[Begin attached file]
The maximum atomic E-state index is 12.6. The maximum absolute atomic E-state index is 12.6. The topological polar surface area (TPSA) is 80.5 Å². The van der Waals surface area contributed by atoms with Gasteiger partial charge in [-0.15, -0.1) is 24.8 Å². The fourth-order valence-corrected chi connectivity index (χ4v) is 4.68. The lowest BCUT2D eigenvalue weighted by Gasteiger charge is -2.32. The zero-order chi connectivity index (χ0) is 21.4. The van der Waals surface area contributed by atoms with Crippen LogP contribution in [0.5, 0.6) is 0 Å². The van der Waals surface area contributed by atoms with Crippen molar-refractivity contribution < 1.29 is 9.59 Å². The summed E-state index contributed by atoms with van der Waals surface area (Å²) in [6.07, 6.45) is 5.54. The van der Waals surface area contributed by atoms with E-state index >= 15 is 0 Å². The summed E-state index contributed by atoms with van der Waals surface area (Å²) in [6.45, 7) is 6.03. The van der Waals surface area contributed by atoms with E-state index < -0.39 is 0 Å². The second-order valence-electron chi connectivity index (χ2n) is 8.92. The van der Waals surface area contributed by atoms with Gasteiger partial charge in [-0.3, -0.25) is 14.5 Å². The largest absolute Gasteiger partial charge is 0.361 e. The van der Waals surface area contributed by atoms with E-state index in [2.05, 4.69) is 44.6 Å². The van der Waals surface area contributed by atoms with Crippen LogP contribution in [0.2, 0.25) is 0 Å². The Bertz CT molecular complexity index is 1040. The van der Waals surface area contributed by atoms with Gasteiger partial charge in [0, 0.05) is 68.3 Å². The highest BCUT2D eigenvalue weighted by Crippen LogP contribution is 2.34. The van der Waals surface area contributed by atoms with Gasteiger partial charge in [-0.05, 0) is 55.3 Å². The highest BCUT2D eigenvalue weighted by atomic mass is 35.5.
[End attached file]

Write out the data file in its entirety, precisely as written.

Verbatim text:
The maximum atomic E-state index is 12.6. The maximum absolute atomic E-state index is 12.6. The topological polar surface area (TPSA) is 80.5 Å². The van der Waals surface area contributed by atoms with Gasteiger partial charge in [-0.15, -0.1) is 24.8 Å². The fourth-order valence-corrected chi connectivity index (χ4v) is 4.68. The lowest BCUT2D eigenvalue weighted by Gasteiger charge is -2.32. The zero-order chi connectivity index (χ0) is 21.4. The van der Waals surface area contributed by atoms with Crippen LogP contribution in [0.5, 0.6) is 0 Å². The van der Waals surface area contributed by atoms with Crippen molar-refractivity contribution < 1.29 is 9.59 Å². The summed E-state index contributed by atoms with van der Waals surface area (Å²) in [6.07, 6.45) is 5.54. The van der Waals surface area contributed by atoms with E-state index >= 15 is 0 Å². The summed E-state index contributed by atoms with van der Waals surface area (Å²) in [6.45, 7) is 6.03. The van der Waals surface area contributed by atoms with E-state index < -0.39 is 0 Å². The second-order valence-electron chi connectivity index (χ2n) is 8.92. The van der Waals surface area contributed by atoms with Gasteiger partial charge in [-0.3, -0.25) is 14.5 Å². The largest absolute Gasteiger partial charge is 0.361 e. The van der Waals surface area contributed by atoms with E-state index in [2.05, 4.69) is 44.6 Å². The van der Waals surface area contributed by atoms with Crippen LogP contribution in [0.2, 0.25) is 0 Å². The Bertz CT molecular complexity index is 1040. The van der Waals surface area contributed by atoms with Gasteiger partial charge in [0, 0.05) is 68.3 Å². The highest BCUT2D eigenvalue weighted by Crippen LogP contribution is 2.34. The van der Waals surface area contributed by atoms with Gasteiger partial charge in [-0.05, 0) is 55.3 Å². The highest BCUT2D eigenvalue weighted by atomic mass is 35.5.